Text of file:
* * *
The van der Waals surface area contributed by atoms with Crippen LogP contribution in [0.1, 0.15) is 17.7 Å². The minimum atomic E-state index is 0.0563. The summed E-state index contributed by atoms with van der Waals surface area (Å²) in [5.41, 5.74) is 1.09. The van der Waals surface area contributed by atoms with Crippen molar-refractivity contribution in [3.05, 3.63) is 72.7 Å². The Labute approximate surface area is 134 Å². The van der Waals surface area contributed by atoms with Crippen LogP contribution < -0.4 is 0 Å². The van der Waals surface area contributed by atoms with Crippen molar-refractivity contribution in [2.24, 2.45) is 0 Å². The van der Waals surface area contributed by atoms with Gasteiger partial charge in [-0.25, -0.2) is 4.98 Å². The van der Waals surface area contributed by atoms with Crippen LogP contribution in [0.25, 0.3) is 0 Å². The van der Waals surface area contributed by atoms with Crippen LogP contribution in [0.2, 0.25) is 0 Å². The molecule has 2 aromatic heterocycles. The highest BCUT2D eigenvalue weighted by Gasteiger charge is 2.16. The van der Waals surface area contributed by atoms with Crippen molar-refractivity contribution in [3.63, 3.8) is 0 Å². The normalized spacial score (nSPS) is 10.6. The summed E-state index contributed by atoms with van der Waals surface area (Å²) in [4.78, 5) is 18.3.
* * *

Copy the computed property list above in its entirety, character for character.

The van der Waals surface area contributed by atoms with Crippen LogP contribution in [0.1, 0.15) is 17.7 Å². The minimum atomic E-state index is 0.0563. The summed E-state index contributed by atoms with van der Waals surface area (Å²) in [5.41, 5.74) is 1.09. The van der Waals surface area contributed by atoms with Crippen molar-refractivity contribution in [3.05, 3.63) is 72.7 Å². The Labute approximate surface area is 134 Å². The van der Waals surface area contributed by atoms with Crippen LogP contribution < -0.4 is 0 Å². The van der Waals surface area contributed by atoms with Crippen molar-refractivity contribution in [2.24, 2.45) is 0 Å². The van der Waals surface area contributed by atoms with Gasteiger partial charge in [-0.25, -0.2) is 4.98 Å². The van der Waals surface area contributed by atoms with Crippen LogP contribution in [0.25, 0.3) is 0 Å². The van der Waals surface area contributed by atoms with Crippen LogP contribution in [0.2, 0.25) is 0 Å². The molecule has 2 aromatic heterocycles. The highest BCUT2D eigenvalue weighted by Gasteiger charge is 2.16. The van der Waals surface area contributed by atoms with Crippen molar-refractivity contribution in [3.63, 3.8) is 0 Å². The normalized spacial score (nSPS) is 10.6. The summed E-state index contributed by atoms with van der Waals surface area (Å²) in [4.78, 5) is 18.3.